The Long Road Home

A novel of courage, hope and love…
From her secret perch at the top of the stairs, seven-year-old Gabriella watches the guests arrive at her parents’ lavish Manhattan home. The click, click click of her mother’s high heels strikes terror into her heart, as she has been told that she is to blame for her mother’s rage – and her father’s failure to protect her. Her world is a confusing blend of terror, betrayal and pain, and Gabriella knows that there is no safe place for her to hide.
When her parents’ marriage collapses, her father disappears and her mother abandons her to a convent, where Gabriella’s battered body and soul begin to mend amid the quiet safety and hushed rituals of the nuns. And when she grows into womanhood, young Father Joe Connors comes into her life. Like Gabriella, Joe is haunted by the pain of his childhood, and with her he takes the first steps towards healing. But their relationship leads to disaster as Joe must choose between the priesthood and Gabriella. She struggles to survive on her own in New York, where she seeks escape through her writing, until eventually she is able to find forgiveness, freedom from guilt, and healing from abuse.
In this work of daring and compassion, Danielle Steel has created a vivid portrait of an abused child’s broken world which will shock and move you to your very soul.
**
### Recensione
**Praise for Danielle Steel**
“Steel is one of the best!”**—*Los Angeles Times***
“Few modern writers convey the pathos of family and material life with such heartfelt empathy.”**—*The Philadelphia Inquirer***
“Steel pulls out all the emotional stops. . . . She delivers!”**—*Publishers Weekly***
“What counts for the reader is the ring of authenticity.”**—*San Francisco Chronicle***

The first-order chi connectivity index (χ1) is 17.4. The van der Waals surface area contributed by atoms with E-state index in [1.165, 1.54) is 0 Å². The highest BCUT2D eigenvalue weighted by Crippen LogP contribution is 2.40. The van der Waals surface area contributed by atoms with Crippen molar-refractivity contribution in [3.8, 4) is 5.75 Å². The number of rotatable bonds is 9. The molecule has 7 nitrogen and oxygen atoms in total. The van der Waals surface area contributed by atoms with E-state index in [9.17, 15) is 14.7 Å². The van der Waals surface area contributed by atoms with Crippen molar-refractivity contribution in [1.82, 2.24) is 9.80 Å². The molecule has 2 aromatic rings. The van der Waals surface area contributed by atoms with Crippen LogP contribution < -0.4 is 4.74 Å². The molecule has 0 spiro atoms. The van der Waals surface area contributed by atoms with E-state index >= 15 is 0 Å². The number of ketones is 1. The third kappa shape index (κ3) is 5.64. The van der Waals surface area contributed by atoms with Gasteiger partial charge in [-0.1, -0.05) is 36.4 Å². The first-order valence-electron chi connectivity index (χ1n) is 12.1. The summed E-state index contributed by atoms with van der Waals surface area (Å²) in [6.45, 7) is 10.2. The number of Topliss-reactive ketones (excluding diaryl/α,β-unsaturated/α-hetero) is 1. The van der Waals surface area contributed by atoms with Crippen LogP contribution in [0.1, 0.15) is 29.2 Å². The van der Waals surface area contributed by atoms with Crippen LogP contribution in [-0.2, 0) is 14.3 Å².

### Descrizione del libro
A harrowing journey into the heart of America’s hidden shame

LONDRA INVISIBILE

Sci-fantasy. It is 1895, and in a London salon a group that includes, Oscar Wilde, G.G. Wells Sherlock Holmes and Dr Watson listens spellbound as scientist Edwart Copplestone prophesies a future he glimpsed during three drug induced trances.

The Lodger Shakespeare: His Life on Silver Street

SUMMARY: In 1612, Shakespeare gave evidence in a court case at Westminsterand it is the only occasion on which his actual spoken words were recorded. In The Lodger Shakespeare, Charles Nicholl applies a powerful biographical magnifying glass to this fascinating but little-known episode in the Bards life. Drawing on evidence from a wide variety of sources, Nicholl creates a compellingly detailed account of the circumstances in which Shakespeare lived and worked amid the bustle of early seventeenth-century London. This elegant, often unexpected exploration presents a new and original look at Shakespeare as he was writing such masterpieces as Othello, Measure for Measure, and King Lear.

Lockdown

SUMMARY: A high concept conspiracy thriller that delivers every step of the way. It may be Christmas in New York, but for ex-soldier turned eacute;lite bodyguard Ryan Lock it’s business as usual: his mission is to protect one of America’s most ruthless businessmen. Suddenly gunshots ring out. People run for cover. Innocent people are mown down. Amid the chaos, Lock’s hunt for the killers turns into an explosive game of cat and mouse. Lock’s search for the truth takes him from the rooftops of a New York skyscraper to a heavily fortified warehouse on the Hudson where he confronts one of the world’s most dangerous women. As the clock ticks towards midnight on New Year’s Eve, all routes into and out of Manhattan are sealed, and Lock realises that not only is his own life in terrible danger but so are the lives of millions of others.

A Local Habitation

October “Toby” Daye is a changeling, the daughter of Amandine of the fae and a mortal man. Like her mother, she is gifted in blood magic, able to read what has happened to a person through a mere taste of blood.
Half-human, half-fae, outsiders from birth, most changelings are second-class children of Faerie spending their lives fighting for the respect of their immortal relations. Toby is the only changeling who has earned knighthood, and she re-earns that position every day, undertaking assignments for her liege, Sylvester, the Duke of Shadowed Hills.